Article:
As an evangelist, I get to interact with developers all over the world. A common tool that I see used a lot is Charles Proxy. Its used by almost all types of mobile developers for debugging. I’ve personally heard a lot about it, but never had the chance to play around with it until now.
Charles Proxy Basics:
Just as the name states, it’s a proxy that you set up on your computer. Your phone will connect to it to access the web and it will display all the network traffic from your phone. By using it, you can:
Discover security holes in your app that other devs might use to hack your application.
It can let you mimic different conditions to debug how your app will handle those scenarios.
Getting Set Up
Download Charles Proxy (http://www.charlesproxy.com/download/)
Make sure your mobile phone or tablet is on the same network as the computer that has Charles installed.
I’m using OSX, but on your computer, get the IP address. For OSX you can go to the “Network” screen in System Preferences to get your IP.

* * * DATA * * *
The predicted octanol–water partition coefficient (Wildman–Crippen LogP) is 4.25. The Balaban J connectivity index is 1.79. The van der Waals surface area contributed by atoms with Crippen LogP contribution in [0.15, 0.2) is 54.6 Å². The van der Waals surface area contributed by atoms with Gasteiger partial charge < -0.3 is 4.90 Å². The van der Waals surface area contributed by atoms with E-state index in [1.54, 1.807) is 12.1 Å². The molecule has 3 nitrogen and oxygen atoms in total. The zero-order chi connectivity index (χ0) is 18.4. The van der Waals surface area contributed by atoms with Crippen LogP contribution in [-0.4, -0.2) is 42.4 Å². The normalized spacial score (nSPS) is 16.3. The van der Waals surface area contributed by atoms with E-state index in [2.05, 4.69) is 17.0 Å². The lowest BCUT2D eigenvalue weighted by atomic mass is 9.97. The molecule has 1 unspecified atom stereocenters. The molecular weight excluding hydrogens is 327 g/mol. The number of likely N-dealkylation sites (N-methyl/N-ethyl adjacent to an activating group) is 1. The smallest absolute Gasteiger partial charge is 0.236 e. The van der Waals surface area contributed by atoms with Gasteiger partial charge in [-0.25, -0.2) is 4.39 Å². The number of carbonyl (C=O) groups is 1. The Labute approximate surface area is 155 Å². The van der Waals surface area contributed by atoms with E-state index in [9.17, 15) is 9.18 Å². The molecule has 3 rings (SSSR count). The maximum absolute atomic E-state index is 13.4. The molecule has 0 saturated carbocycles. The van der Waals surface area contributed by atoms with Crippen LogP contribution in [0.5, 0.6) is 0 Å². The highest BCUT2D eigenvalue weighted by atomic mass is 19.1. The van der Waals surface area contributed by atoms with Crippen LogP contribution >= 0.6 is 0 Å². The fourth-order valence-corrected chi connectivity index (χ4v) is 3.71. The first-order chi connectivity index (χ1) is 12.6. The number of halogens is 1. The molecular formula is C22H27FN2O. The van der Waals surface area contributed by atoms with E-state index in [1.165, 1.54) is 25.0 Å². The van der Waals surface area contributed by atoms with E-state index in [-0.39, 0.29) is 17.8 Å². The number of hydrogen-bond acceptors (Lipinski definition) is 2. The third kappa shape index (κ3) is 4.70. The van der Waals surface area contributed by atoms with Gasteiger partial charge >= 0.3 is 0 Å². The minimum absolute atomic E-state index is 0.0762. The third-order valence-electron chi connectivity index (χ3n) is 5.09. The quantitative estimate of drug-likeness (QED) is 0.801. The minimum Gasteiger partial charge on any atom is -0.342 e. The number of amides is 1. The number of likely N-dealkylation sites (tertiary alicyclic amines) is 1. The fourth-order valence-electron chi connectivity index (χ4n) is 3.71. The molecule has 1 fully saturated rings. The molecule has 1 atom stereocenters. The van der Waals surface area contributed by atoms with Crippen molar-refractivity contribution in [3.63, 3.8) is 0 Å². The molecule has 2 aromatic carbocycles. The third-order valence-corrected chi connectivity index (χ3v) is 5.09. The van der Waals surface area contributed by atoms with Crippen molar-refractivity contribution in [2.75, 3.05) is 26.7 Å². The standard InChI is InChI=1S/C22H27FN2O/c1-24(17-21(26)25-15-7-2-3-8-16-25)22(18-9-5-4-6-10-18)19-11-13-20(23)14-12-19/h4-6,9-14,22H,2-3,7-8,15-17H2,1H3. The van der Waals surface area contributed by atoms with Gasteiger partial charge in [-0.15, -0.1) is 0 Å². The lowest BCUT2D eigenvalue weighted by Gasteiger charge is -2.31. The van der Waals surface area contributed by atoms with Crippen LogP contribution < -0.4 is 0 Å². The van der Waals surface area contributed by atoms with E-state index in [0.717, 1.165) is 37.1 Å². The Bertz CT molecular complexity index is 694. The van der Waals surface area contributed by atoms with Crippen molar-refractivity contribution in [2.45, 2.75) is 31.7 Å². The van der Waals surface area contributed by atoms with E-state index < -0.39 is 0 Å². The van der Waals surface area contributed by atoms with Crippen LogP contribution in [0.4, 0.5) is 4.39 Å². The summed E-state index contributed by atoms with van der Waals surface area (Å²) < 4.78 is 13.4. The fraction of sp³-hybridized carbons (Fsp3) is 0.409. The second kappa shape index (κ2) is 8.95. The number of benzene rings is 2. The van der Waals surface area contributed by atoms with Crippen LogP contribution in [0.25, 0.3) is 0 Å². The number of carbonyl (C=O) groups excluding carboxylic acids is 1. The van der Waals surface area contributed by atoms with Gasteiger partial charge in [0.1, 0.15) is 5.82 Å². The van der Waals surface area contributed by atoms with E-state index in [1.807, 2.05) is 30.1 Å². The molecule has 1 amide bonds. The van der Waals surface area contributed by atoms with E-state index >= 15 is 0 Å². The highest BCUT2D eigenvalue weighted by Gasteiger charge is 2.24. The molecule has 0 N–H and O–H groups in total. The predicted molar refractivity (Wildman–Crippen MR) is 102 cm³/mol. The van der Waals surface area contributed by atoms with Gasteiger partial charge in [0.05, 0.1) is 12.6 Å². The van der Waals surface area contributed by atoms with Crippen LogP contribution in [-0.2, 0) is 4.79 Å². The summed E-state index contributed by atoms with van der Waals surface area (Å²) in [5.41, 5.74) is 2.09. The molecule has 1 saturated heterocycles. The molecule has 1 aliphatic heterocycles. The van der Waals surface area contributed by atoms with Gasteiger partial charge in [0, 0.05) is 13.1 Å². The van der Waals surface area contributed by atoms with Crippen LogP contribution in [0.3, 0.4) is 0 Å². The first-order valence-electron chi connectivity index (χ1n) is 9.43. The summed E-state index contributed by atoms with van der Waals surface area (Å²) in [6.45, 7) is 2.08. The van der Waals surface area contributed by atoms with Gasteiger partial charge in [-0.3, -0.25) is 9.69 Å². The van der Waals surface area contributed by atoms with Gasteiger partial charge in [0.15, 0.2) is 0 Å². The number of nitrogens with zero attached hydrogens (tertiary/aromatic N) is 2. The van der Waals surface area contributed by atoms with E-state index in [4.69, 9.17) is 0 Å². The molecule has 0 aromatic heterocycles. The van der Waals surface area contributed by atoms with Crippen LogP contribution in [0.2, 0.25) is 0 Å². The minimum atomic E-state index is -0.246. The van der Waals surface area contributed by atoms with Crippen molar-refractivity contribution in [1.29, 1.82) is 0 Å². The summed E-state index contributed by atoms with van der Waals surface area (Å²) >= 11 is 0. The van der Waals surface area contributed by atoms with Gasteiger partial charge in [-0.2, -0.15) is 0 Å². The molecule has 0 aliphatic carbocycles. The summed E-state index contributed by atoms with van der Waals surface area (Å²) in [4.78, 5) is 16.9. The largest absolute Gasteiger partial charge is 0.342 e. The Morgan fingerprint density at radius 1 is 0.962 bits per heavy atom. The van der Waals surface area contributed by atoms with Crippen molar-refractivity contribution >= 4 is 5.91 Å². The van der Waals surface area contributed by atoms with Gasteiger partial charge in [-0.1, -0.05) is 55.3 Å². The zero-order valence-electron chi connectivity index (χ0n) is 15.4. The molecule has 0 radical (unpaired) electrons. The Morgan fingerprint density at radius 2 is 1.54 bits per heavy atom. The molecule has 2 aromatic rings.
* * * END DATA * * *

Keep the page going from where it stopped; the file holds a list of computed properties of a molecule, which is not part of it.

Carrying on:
On your mobile device, you need to make your wifi connection go through an HTTP proxy. I’m using IOS so I open up the Settings App:
Next click on the Wi-Fi tab and press the Information button (i).
Go to the bottom of the screen, select manual proxy. Enter your computer’s IP address and use the port 8888. This is the default for Charles Proxy.
Discovering Security Holes
The first time I saw Charles Proxy in action was during a hackathon I attended a year ago. One of the teams loaded up a popular dating app and looked at the network traffic that was coming from their phone. Everything in the traffic was open and they were able to document all the API Endpoints the app used and see everyone that liked them without having to like them back.
This vulnerability happens quite a bit with apps that do some type of client side processing and send the results to an API endpoint of a server. Make sure you communicate with your server in a way that third party people can’t intercept and change values.
Simulating Different Types of Network Conditions
If your app needs to communicate to a mobile backend, there may be times when the backend goes down. Perhaps the connection is just going in and out or really slow. How will your app react in those situations? With Charles, we can simulate those scenarios.
Charles Interface for throttling:
Charles Interface for simulating a domain thats not reachable (blacklisting):
Over the next few weeks, I’m going to continue writing about different technologies, so check back every Monday, Wednesday, and Friday for new tech posts! You can also visit my intro post that will have an updated list of everything I’ve written.